|Title||Understanding innovation and impacts of regulation|
|Collaborators||Hadi Dowlatabadi (CMU), Dan Teitelbaum|
|Keywords||environmental regulation, technological innovation, R&D, emission controls, agent based models|
In neo-classical economics, it is assumed that all resources are efficiency employed in the productive activities maximizing welfare. Under such conditions, if a new constraint is introduced (say to limit environmental externalities of the productive activity) the adjustment to this new constraint has to be costly. If such adjustments can be made at a profit or at no cost, then the initial assumption of efficiency in resource use is violated.
In the real world, our understanding of innovation and how to shape it is rather limited. Furthermore, conjecture by folks like Porter and empirical evidence from studies by Morgenstern and others suggest that not all adjustments to productive activities (will be) or have been costly. Therefore, it is interesting to explore conditions under which we can seek to change a production practice without incurring significant costs.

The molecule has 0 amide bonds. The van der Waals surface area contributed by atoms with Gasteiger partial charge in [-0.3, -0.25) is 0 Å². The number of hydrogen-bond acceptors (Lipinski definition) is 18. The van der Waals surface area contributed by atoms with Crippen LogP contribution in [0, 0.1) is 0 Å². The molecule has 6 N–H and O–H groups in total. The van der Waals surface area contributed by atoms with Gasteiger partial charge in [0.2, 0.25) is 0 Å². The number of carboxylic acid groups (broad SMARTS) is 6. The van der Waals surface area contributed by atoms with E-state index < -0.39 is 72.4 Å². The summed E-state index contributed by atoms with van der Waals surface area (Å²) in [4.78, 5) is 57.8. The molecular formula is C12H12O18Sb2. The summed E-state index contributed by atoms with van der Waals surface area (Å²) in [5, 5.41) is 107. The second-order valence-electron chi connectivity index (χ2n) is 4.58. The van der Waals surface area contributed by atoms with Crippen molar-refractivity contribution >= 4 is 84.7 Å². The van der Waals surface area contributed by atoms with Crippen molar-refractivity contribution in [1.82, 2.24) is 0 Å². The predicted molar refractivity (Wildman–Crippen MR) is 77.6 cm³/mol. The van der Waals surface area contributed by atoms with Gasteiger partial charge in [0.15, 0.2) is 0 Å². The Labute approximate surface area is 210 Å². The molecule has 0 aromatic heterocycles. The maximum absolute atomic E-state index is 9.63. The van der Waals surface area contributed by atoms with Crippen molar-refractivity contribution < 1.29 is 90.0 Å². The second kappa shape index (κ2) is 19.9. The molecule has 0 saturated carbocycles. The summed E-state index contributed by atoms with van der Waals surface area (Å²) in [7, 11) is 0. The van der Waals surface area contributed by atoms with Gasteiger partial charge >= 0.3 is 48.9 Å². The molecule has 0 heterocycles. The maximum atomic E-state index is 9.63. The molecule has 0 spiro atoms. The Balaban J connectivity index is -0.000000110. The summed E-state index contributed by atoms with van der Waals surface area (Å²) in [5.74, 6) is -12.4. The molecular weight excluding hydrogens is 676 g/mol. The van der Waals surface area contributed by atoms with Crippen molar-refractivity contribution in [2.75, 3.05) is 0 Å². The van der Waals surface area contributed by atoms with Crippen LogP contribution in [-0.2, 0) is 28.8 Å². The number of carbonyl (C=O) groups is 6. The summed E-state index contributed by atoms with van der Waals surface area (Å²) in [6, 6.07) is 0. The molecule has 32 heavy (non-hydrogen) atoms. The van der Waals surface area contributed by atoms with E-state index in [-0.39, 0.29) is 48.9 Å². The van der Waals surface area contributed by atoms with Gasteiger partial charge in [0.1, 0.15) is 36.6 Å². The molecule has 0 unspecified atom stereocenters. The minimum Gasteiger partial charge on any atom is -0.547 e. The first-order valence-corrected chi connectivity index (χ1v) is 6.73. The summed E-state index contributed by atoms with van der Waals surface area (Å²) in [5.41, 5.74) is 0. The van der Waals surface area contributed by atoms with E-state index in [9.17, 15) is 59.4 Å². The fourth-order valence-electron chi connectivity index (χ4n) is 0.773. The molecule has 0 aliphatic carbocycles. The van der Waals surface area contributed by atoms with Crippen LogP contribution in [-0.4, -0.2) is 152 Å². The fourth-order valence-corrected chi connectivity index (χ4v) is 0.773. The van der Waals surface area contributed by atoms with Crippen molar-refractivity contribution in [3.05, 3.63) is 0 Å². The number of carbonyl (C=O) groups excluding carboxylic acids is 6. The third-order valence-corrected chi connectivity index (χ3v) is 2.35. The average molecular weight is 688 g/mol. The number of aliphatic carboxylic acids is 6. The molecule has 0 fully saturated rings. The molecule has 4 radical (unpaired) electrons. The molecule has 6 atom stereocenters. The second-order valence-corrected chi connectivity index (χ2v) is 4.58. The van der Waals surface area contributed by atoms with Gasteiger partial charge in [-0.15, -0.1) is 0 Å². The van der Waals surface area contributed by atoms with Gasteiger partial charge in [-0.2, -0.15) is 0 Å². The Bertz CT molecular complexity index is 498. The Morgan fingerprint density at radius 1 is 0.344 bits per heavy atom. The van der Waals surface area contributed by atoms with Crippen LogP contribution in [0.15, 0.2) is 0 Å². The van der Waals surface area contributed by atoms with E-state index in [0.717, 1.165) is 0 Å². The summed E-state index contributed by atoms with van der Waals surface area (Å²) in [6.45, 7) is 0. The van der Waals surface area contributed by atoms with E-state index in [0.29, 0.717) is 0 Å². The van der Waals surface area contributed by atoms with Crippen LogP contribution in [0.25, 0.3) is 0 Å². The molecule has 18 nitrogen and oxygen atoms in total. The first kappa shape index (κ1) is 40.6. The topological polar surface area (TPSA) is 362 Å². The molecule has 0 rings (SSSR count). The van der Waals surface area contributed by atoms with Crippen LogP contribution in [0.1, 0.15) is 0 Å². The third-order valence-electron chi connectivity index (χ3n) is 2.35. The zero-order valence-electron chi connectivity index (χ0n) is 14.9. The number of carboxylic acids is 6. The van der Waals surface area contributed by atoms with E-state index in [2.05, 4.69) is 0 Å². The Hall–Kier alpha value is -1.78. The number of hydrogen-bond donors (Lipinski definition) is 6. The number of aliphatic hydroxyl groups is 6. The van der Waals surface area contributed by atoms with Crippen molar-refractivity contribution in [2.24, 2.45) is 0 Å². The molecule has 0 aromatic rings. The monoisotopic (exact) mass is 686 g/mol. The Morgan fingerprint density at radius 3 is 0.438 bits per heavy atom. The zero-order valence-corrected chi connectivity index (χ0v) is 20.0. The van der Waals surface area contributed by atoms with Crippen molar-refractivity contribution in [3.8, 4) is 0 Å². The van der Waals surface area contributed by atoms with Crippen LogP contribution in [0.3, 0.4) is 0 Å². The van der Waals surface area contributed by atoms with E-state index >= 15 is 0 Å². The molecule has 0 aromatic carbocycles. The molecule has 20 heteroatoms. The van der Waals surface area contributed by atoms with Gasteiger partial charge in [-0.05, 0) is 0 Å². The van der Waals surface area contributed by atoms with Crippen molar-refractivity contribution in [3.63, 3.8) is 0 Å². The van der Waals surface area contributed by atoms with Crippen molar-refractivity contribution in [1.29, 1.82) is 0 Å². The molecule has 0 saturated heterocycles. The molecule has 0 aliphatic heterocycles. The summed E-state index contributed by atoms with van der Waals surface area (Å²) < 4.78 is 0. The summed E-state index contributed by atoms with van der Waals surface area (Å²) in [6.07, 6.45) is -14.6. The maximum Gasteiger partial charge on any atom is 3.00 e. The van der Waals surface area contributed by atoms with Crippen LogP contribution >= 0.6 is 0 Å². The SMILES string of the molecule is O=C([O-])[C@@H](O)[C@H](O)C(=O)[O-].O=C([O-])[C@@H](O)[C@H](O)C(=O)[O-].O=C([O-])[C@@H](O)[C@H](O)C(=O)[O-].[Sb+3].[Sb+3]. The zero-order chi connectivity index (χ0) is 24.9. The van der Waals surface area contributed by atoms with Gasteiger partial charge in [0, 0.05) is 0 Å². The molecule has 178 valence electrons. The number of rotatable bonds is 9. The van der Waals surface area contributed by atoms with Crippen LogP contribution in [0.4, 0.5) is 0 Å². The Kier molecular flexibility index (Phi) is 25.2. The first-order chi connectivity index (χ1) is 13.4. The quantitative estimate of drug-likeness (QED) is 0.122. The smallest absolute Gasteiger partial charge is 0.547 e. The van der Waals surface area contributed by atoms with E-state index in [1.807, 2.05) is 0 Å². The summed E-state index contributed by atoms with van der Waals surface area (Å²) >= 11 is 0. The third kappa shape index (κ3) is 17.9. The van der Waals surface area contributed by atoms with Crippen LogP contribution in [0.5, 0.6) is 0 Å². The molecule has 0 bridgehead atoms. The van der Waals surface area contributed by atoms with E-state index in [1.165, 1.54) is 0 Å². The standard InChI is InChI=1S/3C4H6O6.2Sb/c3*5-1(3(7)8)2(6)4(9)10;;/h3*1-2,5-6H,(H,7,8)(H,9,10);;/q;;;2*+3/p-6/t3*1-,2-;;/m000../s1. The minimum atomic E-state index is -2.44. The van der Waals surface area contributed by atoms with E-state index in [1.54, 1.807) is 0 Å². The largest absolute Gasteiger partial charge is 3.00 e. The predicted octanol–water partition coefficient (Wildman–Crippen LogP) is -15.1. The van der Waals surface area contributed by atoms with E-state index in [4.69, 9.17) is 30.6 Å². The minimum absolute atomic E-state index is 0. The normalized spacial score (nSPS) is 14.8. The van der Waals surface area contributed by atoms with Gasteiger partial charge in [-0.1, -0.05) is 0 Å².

In order to explore this question we have devised a simulation
environment in which firms compete for market dominance by investing
in R&D towards radical and incremental innovations and their
introduction to the market. We have explored:
We have only just scratched the surface of the problem using this new approach and plan to expand our research to include issues in human capital development in the near future.